To the Editor:
Clennon King has a point about the Civil War statue in Ocean Park being offensive. Anything that honors those who fought to enslave a group of people has got to go. In this case I would keep the statue but replace the offending panel.
The Civil War was an extremely brutal war. We do not know exactly, but there were between 640,000 and 700,000 people killed on both sides, of which 200,000 were combat deaths. The rest were deaths by disease, accidents, suicide, murder, execution, etc. The National Archives say at least 40,000 of those killed were African American, possibly more because records were not so well kept when it came to African Americans.
The North won, and slavery was abolished. Just because slavery was abolished does not mean racism was abolished. Winning a war is one thing, changing human nature is another. That takes time. Here we are 150 years later, and racism still exists in America, not as bad as it was but still bad enough.
Mr. King is wrong, however, when he says that Martha’s Vineyard is no different from much of America when it comes to the matter of race. I have lived on Martha’s Vineyard for the past 32 years. I have also lived in the Greater Boston area, Richmond, Va., and Asheville, N.C., where racism is a fact of life. In my 32 years living on Martha’s Vineyard, I have never met a racist person. The people who live here year-round are the least racist people I have ever seen. Mr. King says that nothing epitomizes subtle racism more than the continued presence of that statue. I would wager that 99 percent of the people who live here have never even read the inscriptions on the panels.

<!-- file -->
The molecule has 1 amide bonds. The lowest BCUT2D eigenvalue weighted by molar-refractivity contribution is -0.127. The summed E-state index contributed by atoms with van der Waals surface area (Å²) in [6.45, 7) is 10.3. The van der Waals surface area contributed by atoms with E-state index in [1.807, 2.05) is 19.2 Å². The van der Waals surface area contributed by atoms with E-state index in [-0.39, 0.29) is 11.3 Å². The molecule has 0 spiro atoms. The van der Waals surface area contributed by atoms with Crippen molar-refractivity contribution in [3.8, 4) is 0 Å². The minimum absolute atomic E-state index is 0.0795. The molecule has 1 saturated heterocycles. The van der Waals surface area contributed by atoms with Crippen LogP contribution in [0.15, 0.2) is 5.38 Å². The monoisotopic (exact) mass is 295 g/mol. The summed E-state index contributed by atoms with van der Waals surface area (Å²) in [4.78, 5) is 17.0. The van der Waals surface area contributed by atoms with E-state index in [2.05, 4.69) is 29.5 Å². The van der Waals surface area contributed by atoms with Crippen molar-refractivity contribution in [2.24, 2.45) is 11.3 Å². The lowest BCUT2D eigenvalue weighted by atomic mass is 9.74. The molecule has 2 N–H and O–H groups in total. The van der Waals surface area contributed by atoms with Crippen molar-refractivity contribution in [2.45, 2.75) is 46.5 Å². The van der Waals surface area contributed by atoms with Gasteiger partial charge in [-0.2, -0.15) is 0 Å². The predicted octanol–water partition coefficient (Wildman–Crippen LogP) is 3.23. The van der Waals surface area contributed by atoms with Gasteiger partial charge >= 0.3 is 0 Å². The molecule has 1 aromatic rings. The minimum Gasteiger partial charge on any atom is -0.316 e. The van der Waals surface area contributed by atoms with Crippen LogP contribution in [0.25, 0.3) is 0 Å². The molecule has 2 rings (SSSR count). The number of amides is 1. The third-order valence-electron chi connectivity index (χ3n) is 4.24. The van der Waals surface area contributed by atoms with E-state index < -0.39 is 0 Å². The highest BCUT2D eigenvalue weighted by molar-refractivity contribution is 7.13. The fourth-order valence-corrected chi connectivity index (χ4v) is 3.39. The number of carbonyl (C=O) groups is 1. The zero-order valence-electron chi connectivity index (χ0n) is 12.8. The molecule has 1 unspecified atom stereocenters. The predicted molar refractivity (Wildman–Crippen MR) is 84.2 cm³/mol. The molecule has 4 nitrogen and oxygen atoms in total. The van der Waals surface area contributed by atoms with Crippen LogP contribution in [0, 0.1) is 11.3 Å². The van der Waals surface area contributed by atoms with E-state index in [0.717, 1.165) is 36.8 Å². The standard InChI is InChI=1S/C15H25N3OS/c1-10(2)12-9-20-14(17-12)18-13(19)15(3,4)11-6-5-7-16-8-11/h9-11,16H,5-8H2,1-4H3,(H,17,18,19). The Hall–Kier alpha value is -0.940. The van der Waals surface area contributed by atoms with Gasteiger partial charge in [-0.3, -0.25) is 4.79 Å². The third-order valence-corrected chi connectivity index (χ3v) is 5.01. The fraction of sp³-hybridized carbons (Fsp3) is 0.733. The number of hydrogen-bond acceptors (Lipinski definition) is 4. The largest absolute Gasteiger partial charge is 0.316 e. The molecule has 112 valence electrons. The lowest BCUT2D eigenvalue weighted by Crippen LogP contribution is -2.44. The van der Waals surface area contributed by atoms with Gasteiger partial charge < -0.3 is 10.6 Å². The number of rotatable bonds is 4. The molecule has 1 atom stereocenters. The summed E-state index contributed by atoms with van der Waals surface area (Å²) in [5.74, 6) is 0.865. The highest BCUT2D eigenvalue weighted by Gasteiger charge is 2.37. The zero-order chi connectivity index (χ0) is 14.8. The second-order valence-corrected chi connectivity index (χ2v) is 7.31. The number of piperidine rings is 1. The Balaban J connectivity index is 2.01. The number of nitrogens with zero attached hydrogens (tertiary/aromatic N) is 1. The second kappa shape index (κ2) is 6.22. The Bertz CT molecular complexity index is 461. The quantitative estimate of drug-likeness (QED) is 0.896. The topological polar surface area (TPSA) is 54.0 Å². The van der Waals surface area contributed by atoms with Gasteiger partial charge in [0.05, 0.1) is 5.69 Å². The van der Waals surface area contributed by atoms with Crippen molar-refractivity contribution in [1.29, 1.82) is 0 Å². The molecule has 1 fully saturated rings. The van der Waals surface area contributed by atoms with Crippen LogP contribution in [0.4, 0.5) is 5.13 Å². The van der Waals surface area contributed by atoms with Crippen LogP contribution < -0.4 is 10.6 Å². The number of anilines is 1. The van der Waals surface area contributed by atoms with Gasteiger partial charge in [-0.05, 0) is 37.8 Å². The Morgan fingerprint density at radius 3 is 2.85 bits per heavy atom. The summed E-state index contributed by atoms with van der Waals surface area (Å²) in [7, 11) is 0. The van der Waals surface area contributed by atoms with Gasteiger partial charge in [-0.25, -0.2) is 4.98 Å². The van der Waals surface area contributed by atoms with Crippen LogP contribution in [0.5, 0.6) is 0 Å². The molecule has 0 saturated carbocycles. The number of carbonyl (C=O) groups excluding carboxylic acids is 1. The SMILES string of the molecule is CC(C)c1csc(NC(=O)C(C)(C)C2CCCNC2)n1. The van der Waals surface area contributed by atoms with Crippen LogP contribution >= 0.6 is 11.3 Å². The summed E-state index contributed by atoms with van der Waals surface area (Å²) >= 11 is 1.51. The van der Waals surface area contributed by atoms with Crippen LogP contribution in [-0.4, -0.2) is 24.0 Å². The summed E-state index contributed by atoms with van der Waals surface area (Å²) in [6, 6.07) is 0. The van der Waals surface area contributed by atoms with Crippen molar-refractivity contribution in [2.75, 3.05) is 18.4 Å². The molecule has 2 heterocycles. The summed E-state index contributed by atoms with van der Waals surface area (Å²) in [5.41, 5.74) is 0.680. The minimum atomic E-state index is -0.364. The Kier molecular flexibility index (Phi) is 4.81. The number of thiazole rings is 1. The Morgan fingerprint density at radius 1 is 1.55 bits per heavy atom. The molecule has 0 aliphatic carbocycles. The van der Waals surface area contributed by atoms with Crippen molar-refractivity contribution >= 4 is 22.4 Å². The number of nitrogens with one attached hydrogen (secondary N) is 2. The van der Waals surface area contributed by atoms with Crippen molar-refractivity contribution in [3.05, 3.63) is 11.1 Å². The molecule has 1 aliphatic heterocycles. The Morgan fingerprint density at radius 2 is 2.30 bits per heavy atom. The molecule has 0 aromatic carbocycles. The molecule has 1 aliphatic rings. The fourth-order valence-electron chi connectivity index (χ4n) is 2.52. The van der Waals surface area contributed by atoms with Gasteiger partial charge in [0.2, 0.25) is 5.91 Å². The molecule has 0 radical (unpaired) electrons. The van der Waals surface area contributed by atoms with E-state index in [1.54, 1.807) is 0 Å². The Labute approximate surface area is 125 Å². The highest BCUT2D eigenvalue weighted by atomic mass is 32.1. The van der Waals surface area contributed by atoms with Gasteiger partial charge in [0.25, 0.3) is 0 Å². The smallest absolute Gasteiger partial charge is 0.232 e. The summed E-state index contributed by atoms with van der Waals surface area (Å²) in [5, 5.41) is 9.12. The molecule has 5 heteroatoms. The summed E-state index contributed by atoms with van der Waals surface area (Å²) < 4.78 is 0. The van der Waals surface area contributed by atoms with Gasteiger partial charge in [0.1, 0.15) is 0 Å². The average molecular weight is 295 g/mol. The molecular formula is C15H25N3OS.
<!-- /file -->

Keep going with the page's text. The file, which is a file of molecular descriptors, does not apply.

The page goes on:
Mr. King says we sell ourselves as an Island of progressives, we boast about being a playground for the black elite and shamelessly point to the Obamas, Spike Lee, and Skippy Gates as proof. The truth is we don’t sell ourselves as anything but ordinary people, and we don’t care one way or the other if the Obamas, Spike Lee, and Skippy Gates come here or go somewhere else for vacation. As long as everybody leaves after Labor Day.